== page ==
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Exciting year ahead for the Museum

This year will be a milestone in the Museum's transformation into a Natural History Museum for the future. At the centre of this is Hintze Hall, which will be unveiled in summer 2017.

Diving through the heart of the hall, a gigantic blue whale skeleton will lead a cast of specimens telling the dramatic story of evolution, diversity in the world today and our urgent role in the planet's future.

As Museum Director Sir Michael Dixon says, 'The natural world is changing fast. It's in our grasp to shape a sustainable future - but our decisions have to be informed by understanding our past and present. The blue whale is a perfect symbol of this story of hope.'

The blue whale is the largest-known animal to have ever lived on Earth. Driven to the brink of extinction by hunting, it was the first species that humans took a decision to save. It tells a story of hope.

The 25.2-metre-long blue whale skeleton will take centre stage among hundreds of new specimens across three floors, including ten other star exhibits in the ground-floor alcoves. 

The rest of the Museum will remain open to enjoy while Hintze Hall is closed from 5 January 2017. Conservators, curators, engineers and scientists will work on the ambitious redevelopment of this iconic national space before it is unveiled in the summer.

The wonder of whales

As the blue whale becomes the must-see exhibit of the Museum, a new summer family exhibition offers the chance to dive deeper into the mysterious world of this group of mammals.

Whales: Beneath the surface opens in July 2017.

The exhibition will feature huge complete skeletons and specimens that scientists study to reveal whales' feeding habits, breathing techniques and senses. It will bring visitors up close up to the biology and behaviour of one of the planet's most enigmatic creatures.

Whales: Beneath the surface is the first in a series of ocean-themed events that will be held at the Museum until the end of 2018. When it comes to the ocean, nowhere is humanity's impact on the natural world more apparent.

Venomous creatures such as the blue-ringed octopus evoke both visceral fear and fascination

Fear and fascination

The new autumn exhibition opens in late 2017 and explores the visceral fear and fascination evoked by venom, nature's ultimate weapon.

Visitors will discover how venom is not only a force to be reckoned with, but also a powerful resource in combatting some of the most common medical conditions in our world today.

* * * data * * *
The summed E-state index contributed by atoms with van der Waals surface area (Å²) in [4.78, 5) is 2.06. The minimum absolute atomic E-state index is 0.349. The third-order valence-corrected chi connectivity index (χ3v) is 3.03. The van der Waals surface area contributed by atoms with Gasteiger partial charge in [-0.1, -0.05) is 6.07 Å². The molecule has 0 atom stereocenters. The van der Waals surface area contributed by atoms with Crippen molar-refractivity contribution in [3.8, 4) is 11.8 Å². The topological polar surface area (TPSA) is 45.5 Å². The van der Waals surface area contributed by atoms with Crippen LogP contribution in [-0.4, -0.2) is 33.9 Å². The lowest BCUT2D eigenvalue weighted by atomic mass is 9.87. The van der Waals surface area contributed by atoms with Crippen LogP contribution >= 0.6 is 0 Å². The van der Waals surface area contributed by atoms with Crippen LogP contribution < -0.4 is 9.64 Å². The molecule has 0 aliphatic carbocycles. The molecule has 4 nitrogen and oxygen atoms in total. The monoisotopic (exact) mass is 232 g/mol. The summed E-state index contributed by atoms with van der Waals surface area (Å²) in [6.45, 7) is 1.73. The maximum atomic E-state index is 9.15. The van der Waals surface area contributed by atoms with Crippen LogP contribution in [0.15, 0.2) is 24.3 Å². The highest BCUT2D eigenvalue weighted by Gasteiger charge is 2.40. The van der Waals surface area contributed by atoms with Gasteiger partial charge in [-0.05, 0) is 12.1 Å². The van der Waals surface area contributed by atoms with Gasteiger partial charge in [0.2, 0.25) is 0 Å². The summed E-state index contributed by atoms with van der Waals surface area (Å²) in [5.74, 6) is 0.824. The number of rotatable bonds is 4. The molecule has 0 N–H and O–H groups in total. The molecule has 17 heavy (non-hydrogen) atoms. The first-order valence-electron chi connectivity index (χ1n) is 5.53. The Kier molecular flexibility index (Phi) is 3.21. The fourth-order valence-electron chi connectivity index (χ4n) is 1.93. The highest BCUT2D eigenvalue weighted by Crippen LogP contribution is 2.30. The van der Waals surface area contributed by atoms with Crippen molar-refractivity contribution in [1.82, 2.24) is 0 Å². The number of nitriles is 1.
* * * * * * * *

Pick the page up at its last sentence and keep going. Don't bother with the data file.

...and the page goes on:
Popular exhibitions and events returning

The Sensational Butterflies and Wildlife Photographer of the Year exhibitions return in 2017.

Sensational Butterflies will open at the end of March 2017, in time for the Easter holidays. 

The Museum's butterfly house includes a kaleidoscope of colourful species usually found in the tropical forests of Central and South America, Africa and Asia. Families can see hundreds of live butterflies and admire their intricate beauty up close using a magnifier.

Sensational Butterflies will return in March 2017

Winning images from the fifty-second Wildlife Photographer of the Year competition will remain on show until 10 September 2017.

Then in October 2017, we announce the winners of the fifty-third Wildlife Photographer of the Year competition. One hundred exceptional images will go on display, showcasing the astonishing diversity of the world's best nature photography, from intimate portraits to dramatic landscapes.

Also continuing throughout 2017 is the opportunity to see the Museum come to life at night with the After Hours events programme, which includes sleepovers, murder mysteries and expert-led talks and activities.

A Natural History Museum for the future

2017 promises to build on the successes of the past year, when we launched a bold five-year plan to build a Museum for the future.

Behind the scenes, Museum scientists will continue to address the major challenges that face our species and the natural world. They will use both their expertise and the collections to answer urgent questions about climate change, parasite transmission and crop drought tolerance. 

Our major projects next year include the digitisation of our collection - creating electronic records of the most important natural history collection in the world, uploaded to the Museum's Data Portal. We've so far digitised 3.5 million specimens out of our goal of 20 million, and the Data Portal has already counted over half a billion downloads. This will enable the work of researchers everywhere on climate and other environmental change.

Prof Ian Owens and Dr Vince Smith talk to Google about the Museum's digital transformation:

We're also focusing on citizen science, mobilising members of the public to help us conduct scientific research on a huge scale. And we're creating exciting and inspiring experiences for visitors to our museums in London and at Tring, and to our website.

Find out more in our recently published annual review.